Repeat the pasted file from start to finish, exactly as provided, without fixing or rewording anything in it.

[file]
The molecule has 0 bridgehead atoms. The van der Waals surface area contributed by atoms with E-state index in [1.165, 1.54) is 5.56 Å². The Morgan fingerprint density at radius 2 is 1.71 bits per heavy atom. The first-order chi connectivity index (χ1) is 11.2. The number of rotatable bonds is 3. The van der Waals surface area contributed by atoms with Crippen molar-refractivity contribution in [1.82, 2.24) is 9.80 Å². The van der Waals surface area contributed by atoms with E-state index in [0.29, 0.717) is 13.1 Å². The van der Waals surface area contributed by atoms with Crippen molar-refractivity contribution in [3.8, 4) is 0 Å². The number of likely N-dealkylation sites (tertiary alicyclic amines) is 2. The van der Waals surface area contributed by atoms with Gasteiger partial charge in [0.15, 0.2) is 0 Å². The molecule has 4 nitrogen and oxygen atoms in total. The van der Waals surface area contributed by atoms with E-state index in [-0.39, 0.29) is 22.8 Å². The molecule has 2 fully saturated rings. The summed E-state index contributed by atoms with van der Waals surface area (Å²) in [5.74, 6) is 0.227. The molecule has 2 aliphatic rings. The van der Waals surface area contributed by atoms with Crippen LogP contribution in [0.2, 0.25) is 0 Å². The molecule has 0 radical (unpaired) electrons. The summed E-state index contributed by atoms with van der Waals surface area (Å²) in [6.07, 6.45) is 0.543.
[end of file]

The molecule has 0 bridgehead atoms. The van der Waals surface area contributed by atoms with E-state index in [1.165, 1.54) is 5.56 Å². The Morgan fingerprint density at radius 2 is 1.71 bits per heavy atom. The first-order chi connectivity index (χ1) is 11.2. The number of rotatable bonds is 3. The van der Waals surface area contributed by atoms with Crippen molar-refractivity contribution in [1.82, 2.24) is 9.80 Å². The van der Waals surface area contributed by atoms with E-state index in [0.29, 0.717) is 13.1 Å². The van der Waals surface area contributed by atoms with Crippen molar-refractivity contribution in [3.8, 4) is 0 Å². The number of likely N-dealkylation sites (tertiary alicyclic amines) is 2. The van der Waals surface area contributed by atoms with Gasteiger partial charge in [0.15, 0.2) is 0 Å². The molecule has 4 nitrogen and oxygen atoms in total. The van der Waals surface area contributed by atoms with E-state index in [-0.39, 0.29) is 22.8 Å². The molecule has 2 fully saturated rings. The summed E-state index contributed by atoms with van der Waals surface area (Å²) in [5.74, 6) is 0.227. The molecule has 2 aliphatic rings. The van der Waals surface area contributed by atoms with Crippen LogP contribution in [0.2, 0.25) is 0 Å². The molecule has 0 radical (unpaired) electrons. The summed E-state index contributed by atoms with van der Waals surface area (Å²) in [6.07, 6.45) is 0.543.